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dc.contributor.advisor Thousand, Jacqueline en_US
dc.contributor.author Downing, Brienne
dc.date.accessioned 2017-06-15T20:52:21Z
dc.date.available 2017-06-15T20:52:21Z
dc.date.issued 2017-06-15
dc.date.submitted 2017-06-15
dc.identifier.uri http://hdl.handle.net/10211.3/193169 en
dc.description.abstract Special education teachers are in high demand and greatly needed to meet the needs of the growing population of students qualified for special education services under the Individual with Disabilities Education Act (IDEA) of 2004. The increasing attrition rates of special education teachers are a social justice issue that needs attention. The demands and pressures that special education teachers face need to be closely examined and addressed to ensure equal access to education for the population of students receiving special education services. The literature review analyzes and discusses the need to identify the severity and impact of special education teacher attrition rates and the use of a resilience construct to help increase the retention of teachers. This phenomenological research study examines the research and findings of implemented and needed interventions to help mitigate the issue. This study examines a conceptual framework of special education teacher resiliency by look at four major areas: (1) why special education teachers enter the field, (2) non-workplace contexts, (3) workplace contexts (e.g. collegial support, administrative support, other supports), and (4) personal resiliency attributes. This study posits these four elements influence teacher resiliency and satisfaction/intention to stay or leave the field of special education. A resilience scale to pre-screen participants and a semi-structured interview was employed to gather data. Participants guided the findings of this study and inform educational leaders and policy makers on special education teacher resiliency factors that promote retention. These findings included being able to experience and learn of student growth and accomplishments, having a personal connection to special education and individuals with disabilities, a sense of fulfillment, and relationships with parents, colleagues, and students; balance and boundaries participants sought personal self-care through individual exercise and travel, and social networking through team exercise and sports, community service and involvement, and connecting with family and friends; administrative support through emotional, instrumental, appraisal, and informational supports; staying student centered and focused upon student potential, the verbal and physical actions of administrators, and collegial relationships; and having a sense of purpose. en_US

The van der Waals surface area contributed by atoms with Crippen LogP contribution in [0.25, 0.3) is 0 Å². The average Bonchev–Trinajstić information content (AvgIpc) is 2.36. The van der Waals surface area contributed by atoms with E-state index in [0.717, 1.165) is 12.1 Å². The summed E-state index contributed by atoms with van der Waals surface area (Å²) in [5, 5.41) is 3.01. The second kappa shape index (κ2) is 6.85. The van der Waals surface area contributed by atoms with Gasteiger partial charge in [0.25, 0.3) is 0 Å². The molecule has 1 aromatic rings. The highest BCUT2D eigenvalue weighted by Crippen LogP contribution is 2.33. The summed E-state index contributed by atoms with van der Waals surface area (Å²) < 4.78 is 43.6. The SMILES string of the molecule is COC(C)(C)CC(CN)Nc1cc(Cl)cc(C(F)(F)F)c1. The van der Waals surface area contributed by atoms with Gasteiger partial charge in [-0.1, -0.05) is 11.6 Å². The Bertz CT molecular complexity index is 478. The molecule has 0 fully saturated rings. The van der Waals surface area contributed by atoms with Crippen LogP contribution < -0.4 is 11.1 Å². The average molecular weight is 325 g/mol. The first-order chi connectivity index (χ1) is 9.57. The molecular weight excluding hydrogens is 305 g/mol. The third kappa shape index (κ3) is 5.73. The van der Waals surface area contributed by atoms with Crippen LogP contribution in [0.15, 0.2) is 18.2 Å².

dc.description.sponsorship Education en_US
dc.language.iso en_US en_US
dc.subject satisfaction en_US
dc.subject administrative support en_US
dc.subject retention en_US
dc.subject attrition en_US
dc.subject resiliency en_US
dc.subject Special education en_US
dc.title Special Education Teacher Resilience: A Phenomenological Study of Factors Associated with Retention and Resilience of Highly Resilient Special Educators en_US
dc.type Dissertation en_US
dc.contributor.committeemember Robledo, Jodi en_US
dc.contributor.committeemember Contreras, Frances en_US

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